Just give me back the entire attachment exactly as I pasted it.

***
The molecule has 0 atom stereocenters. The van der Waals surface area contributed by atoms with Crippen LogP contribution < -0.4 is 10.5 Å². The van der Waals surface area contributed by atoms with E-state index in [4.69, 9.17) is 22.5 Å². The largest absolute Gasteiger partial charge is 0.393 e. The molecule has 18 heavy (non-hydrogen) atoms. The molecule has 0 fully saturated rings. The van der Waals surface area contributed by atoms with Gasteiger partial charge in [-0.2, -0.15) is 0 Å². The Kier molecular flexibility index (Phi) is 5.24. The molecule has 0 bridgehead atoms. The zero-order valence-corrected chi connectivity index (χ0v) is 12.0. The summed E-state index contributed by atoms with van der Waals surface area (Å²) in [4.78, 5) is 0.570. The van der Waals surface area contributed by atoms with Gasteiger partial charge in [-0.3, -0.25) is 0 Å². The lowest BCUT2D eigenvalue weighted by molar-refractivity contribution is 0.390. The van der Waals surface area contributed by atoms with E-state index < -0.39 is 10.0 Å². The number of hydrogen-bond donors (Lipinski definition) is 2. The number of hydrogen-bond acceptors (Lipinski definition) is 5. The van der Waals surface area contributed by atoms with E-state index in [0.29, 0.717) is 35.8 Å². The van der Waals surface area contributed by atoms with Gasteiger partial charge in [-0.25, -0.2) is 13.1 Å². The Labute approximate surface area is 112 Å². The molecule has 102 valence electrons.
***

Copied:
The molecule has 0 atom stereocenters. The van der Waals surface area contributed by atoms with Crippen LogP contribution < -0.4 is 10.5 Å². The van der Waals surface area contributed by atoms with E-state index in [4.69, 9.17) is 22.5 Å². The largest absolute Gasteiger partial charge is 0.393 e. The molecule has 18 heavy (non-hydrogen) atoms. The molecule has 0 fully saturated rings. The van der Waals surface area contributed by atoms with Gasteiger partial charge in [-0.2, -0.15) is 0 Å². The Kier molecular flexibility index (Phi) is 5.24. The molecule has 0 bridgehead atoms. The zero-order valence-corrected chi connectivity index (χ0v) is 12.0. The summed E-state index contributed by atoms with van der Waals surface area (Å²) in [4.78, 5) is 0.570. The van der Waals surface area contributed by atoms with Gasteiger partial charge in [-0.3, -0.25) is 0 Å². The lowest BCUT2D eigenvalue weighted by molar-refractivity contribution is 0.390. The van der Waals surface area contributed by atoms with E-state index < -0.39 is 10.0 Å². The number of hydrogen-bond donors (Lipinski definition) is 2. The number of hydrogen-bond acceptors (Lipinski definition) is 5. The van der Waals surface area contributed by atoms with E-state index in [0.29, 0.717) is 35.8 Å². The van der Waals surface area contributed by atoms with Gasteiger partial charge in [-0.25, -0.2) is 13.1 Å². The Labute approximate surface area is 112 Å². The molecule has 102 valence electrons.